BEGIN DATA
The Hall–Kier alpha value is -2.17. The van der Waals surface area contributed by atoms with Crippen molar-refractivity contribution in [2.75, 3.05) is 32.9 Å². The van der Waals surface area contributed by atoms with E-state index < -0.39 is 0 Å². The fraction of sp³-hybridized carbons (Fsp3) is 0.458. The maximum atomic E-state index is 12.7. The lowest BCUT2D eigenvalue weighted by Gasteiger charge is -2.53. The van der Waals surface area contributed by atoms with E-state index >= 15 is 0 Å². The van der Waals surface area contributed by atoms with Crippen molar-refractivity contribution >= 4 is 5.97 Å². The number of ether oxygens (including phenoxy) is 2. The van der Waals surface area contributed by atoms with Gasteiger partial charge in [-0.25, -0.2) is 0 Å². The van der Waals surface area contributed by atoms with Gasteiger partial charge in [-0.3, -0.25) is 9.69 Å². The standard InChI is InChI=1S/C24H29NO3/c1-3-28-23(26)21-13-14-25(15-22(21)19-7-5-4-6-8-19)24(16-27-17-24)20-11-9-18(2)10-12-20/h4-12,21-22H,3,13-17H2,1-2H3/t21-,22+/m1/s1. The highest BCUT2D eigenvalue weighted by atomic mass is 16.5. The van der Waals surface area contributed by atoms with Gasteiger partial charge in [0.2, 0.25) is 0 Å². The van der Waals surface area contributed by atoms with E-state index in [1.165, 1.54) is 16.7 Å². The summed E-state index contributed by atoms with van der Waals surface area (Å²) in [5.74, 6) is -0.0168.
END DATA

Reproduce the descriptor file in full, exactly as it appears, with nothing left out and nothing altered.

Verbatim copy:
The Hall–Kier alpha value is -2.17. The van der Waals surface area contributed by atoms with Crippen molar-refractivity contribution in [2.75, 3.05) is 32.9 Å². The van der Waals surface area contributed by atoms with E-state index < -0.39 is 0 Å². The fraction of sp³-hybridized carbons (Fsp3) is 0.458. The maximum atomic E-state index is 12.7. The lowest BCUT2D eigenvalue weighted by Gasteiger charge is -2.53. The van der Waals surface area contributed by atoms with E-state index >= 15 is 0 Å². The van der Waals surface area contributed by atoms with Crippen molar-refractivity contribution >= 4 is 5.97 Å². The number of ether oxygens (including phenoxy) is 2. The van der Waals surface area contributed by atoms with Gasteiger partial charge in [-0.25, -0.2) is 0 Å². The van der Waals surface area contributed by atoms with Gasteiger partial charge in [-0.3, -0.25) is 9.69 Å². The standard InChI is InChI=1S/C24H29NO3/c1-3-28-23(26)21-13-14-25(15-22(21)19-7-5-4-6-8-19)24(16-27-17-24)20-11-9-18(2)10-12-20/h4-12,21-22H,3,13-17H2,1-2H3/t21-,22+/m1/s1. The highest BCUT2D eigenvalue weighted by atomic mass is 16.5. The van der Waals surface area contributed by atoms with Gasteiger partial charge in [0.2, 0.25) is 0 Å². The van der Waals surface area contributed by atoms with E-state index in [1.165, 1.54) is 16.7 Å². The summed E-state index contributed by atoms with van der Waals surface area (Å²) in [5.74, 6) is -0.0168.